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Am J Prev Med. 2009 Oct;37(4):278-84. doi: 10.1016/j.amepre.2009.05.020.

Cardiometabolic risk in younger and older adults across an index of ambulatory activity.

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Menzies Research Institute, University of Tasmania, Hobart, Tasmania, Australia.



Pedometers are increasingly being used to assess population levels of physical activity and as motivational tools for individuals to increase their physical activity. To maximize their utility, a framework for classifying pedometer-determined activity into meaningful health-related categories is needed.


This study investigated whether a pedometer step index proposed by Tudor-Locke and Bassett can effectively group younger and older adults according to cardiometabolic health status.


Analyses (conducted in 2008) used cross-sectional data from the Childhood Determinants of Adult Health study (1793 adults aged 26-36 years; collected 2004-2006) and from the Tasmanian Older Adult Cohort study (1014 adults aged 50-80 years; collected 2002-2006). Participants wore a pedometer for 7 days and the prevalence of cardiometabolic health indicators, including the metabolic syndrome, elevated Pathobiological Determinants of Atherosclerosis in Youth risk scores, and elevated Framingham risk scores, was examined across the following step categories: sedentary (< 5000); low-active (5000-7499); somewhat active (7500-9999); active (10,000-12,499); and high-active (> or = 12,500).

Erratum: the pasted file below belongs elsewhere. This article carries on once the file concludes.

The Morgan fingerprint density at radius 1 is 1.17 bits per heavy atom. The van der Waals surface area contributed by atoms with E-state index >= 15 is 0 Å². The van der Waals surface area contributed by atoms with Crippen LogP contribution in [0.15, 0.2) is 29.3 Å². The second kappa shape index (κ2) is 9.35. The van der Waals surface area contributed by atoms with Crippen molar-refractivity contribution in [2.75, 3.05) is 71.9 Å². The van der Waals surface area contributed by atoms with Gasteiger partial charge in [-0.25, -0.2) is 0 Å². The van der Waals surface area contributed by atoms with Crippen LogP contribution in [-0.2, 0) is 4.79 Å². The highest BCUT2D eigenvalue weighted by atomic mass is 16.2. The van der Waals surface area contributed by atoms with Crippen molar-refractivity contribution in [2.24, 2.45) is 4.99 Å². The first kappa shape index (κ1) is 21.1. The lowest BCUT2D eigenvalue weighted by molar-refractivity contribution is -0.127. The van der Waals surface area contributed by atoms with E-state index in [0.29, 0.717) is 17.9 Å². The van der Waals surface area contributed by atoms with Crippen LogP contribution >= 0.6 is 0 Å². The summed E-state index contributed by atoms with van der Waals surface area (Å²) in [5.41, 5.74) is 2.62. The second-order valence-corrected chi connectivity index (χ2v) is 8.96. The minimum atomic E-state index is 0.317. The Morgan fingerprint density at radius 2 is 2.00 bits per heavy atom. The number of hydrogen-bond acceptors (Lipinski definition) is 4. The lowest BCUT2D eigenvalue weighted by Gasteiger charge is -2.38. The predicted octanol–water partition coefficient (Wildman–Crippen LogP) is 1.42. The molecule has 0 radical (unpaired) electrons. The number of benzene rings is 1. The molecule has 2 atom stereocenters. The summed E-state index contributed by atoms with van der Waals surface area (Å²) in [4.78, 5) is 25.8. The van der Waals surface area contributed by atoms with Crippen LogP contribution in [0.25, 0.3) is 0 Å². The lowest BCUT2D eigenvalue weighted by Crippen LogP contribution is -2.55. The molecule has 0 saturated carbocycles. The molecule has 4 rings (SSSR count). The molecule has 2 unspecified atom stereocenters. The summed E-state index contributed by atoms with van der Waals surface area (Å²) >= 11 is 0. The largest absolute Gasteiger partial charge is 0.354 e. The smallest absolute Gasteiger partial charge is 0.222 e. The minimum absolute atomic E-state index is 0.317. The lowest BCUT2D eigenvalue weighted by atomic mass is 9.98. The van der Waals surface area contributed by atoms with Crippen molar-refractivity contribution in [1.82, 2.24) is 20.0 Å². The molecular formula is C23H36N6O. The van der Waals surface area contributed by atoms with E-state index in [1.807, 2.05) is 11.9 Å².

With the exception of younger men, individuals achieving > or = 5000 steps had a substantially lower prevalence of adverse cardiometabolic health indicators than those obtaining fewer steps. Differences in the prevalence of adverse indicators were generally modest across higher steps-per-day categories. However, younger men and women in the high-active category had a substantially lower prevalence of some adverse health indicators.


In general, the proposed index for classifying pedometer activity effectively distinguishes cardiometabolic health risk. Pedometers may be a useful tool for objectively identifying inactive individuals at greatest risk for poor cardiometabolic health.

[Indexed for MEDLINE]

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